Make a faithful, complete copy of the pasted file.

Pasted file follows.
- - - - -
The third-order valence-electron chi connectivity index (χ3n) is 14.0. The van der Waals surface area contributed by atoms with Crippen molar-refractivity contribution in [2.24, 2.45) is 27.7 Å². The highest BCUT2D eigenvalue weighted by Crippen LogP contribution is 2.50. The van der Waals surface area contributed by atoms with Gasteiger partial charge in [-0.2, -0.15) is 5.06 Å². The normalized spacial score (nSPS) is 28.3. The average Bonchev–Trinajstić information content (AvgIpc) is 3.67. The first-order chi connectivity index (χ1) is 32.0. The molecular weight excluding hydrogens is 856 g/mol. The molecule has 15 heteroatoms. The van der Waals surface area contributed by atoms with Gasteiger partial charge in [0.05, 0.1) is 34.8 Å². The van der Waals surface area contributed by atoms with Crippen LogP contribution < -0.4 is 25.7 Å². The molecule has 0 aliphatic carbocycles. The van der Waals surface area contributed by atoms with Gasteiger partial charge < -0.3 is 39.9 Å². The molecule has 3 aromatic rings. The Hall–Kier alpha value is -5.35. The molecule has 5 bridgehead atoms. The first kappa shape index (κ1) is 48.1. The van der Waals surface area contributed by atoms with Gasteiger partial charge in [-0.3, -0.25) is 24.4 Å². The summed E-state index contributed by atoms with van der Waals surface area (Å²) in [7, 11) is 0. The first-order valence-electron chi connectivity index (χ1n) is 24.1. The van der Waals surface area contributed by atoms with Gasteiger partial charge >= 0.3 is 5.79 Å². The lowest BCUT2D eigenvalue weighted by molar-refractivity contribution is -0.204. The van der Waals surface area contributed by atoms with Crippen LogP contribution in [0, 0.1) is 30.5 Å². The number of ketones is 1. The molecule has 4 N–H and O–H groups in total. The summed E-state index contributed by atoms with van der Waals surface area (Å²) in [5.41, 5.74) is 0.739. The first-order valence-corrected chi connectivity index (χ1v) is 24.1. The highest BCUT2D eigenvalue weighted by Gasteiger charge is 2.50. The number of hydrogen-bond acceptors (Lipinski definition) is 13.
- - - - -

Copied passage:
The third-order valence-electron chi connectivity index (χ3n) is 14.0. The van der Waals surface area contributed by atoms with Crippen molar-refractivity contribution in [2.24, 2.45) is 27.7 Å². The highest BCUT2D eigenvalue weighted by Crippen LogP contribution is 2.50. The van der Waals surface area contributed by atoms with Gasteiger partial charge in [-0.2, -0.15) is 5.06 Å². The normalized spacial score (nSPS) is 28.3. The average Bonchev–Trinajstić information content (AvgIpc) is 3.67. The first-order chi connectivity index (χ1) is 32.0. The molecular weight excluding hydrogens is 856 g/mol. The molecule has 15 heteroatoms. The van der Waals surface area contributed by atoms with Gasteiger partial charge in [0.05, 0.1) is 34.8 Å². The van der Waals surface area contributed by atoms with Crippen LogP contribution < -0.4 is 25.7 Å². The molecule has 0 aliphatic carbocycles. The van der Waals surface area contributed by atoms with Gasteiger partial charge < -0.3 is 39.9 Å². The molecule has 3 aromatic rings. The Hall–Kier alpha value is -5.35. The molecule has 5 bridgehead atoms. The first kappa shape index (κ1) is 48.1. The van der Waals surface area contributed by atoms with Gasteiger partial charge in [-0.3, -0.25) is 24.4 Å². The summed E-state index contributed by atoms with van der Waals surface area (Å²) in [7, 11) is 0. The first-order valence-electron chi connectivity index (χ1n) is 24.1. The van der Waals surface area contributed by atoms with Gasteiger partial charge >= 0.3 is 5.79 Å². The lowest BCUT2D eigenvalue weighted by molar-refractivity contribution is -0.204. The van der Waals surface area contributed by atoms with Crippen LogP contribution in [0, 0.1) is 30.5 Å². The number of ketones is 1. The molecule has 4 N–H and O–H groups in total. The summed E-state index contributed by atoms with van der Waals surface area (Å²) in [5.41, 5.74) is 0.739. The first-order valence-corrected chi connectivity index (χ1v) is 24.1. The highest BCUT2D eigenvalue weighted by Gasteiger charge is 2.50. The number of hydrogen-bond acceptors (Lipinski definition) is 13.